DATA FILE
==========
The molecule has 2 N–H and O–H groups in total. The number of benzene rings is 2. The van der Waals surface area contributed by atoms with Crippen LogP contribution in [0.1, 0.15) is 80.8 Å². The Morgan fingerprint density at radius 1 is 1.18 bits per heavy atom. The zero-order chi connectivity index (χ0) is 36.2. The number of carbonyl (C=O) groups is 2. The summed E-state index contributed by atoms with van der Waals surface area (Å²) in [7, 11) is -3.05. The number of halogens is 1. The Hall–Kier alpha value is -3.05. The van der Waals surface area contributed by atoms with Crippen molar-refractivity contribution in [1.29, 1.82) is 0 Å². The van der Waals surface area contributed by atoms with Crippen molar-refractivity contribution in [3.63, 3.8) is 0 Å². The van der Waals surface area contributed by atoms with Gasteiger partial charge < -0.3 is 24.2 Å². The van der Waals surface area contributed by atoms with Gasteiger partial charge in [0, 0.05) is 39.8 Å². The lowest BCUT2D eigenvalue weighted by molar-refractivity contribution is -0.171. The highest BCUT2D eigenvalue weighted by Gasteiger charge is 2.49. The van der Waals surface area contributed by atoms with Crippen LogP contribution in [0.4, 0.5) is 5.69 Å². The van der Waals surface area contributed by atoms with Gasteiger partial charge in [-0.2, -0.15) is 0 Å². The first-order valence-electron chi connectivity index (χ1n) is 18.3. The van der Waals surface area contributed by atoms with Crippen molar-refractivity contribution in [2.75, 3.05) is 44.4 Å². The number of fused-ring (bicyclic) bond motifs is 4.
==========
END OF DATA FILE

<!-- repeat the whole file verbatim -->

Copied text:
The molecule has 2 N–H and O–H groups in total. The number of benzene rings is 2. The van der Waals surface area contributed by atoms with Crippen LogP contribution in [0.1, 0.15) is 80.8 Å². The Morgan fingerprint density at radius 1 is 1.18 bits per heavy atom. The zero-order chi connectivity index (χ0) is 36.2. The number of carbonyl (C=O) groups is 2. The summed E-state index contributed by atoms with van der Waals surface area (Å²) in [7, 11) is -3.05. The number of halogens is 1. The Hall–Kier alpha value is -3.05. The van der Waals surface area contributed by atoms with Crippen molar-refractivity contribution in [1.29, 1.82) is 0 Å². The van der Waals surface area contributed by atoms with Crippen molar-refractivity contribution in [3.63, 3.8) is 0 Å². The van der Waals surface area contributed by atoms with Gasteiger partial charge < -0.3 is 24.2 Å². The van der Waals surface area contributed by atoms with Gasteiger partial charge in [0, 0.05) is 39.8 Å². The lowest BCUT2D eigenvalue weighted by molar-refractivity contribution is -0.171. The highest BCUT2D eigenvalue weighted by Gasteiger charge is 2.49. The van der Waals surface area contributed by atoms with Crippen LogP contribution in [0.4, 0.5) is 5.69 Å². The van der Waals surface area contributed by atoms with Gasteiger partial charge in [-0.2, -0.15) is 0 Å². The first-order valence-electron chi connectivity index (χ1n) is 18.3. The van der Waals surface area contributed by atoms with Crippen molar-refractivity contribution in [2.75, 3.05) is 44.4 Å². The number of fused-ring (bicyclic) bond motifs is 4.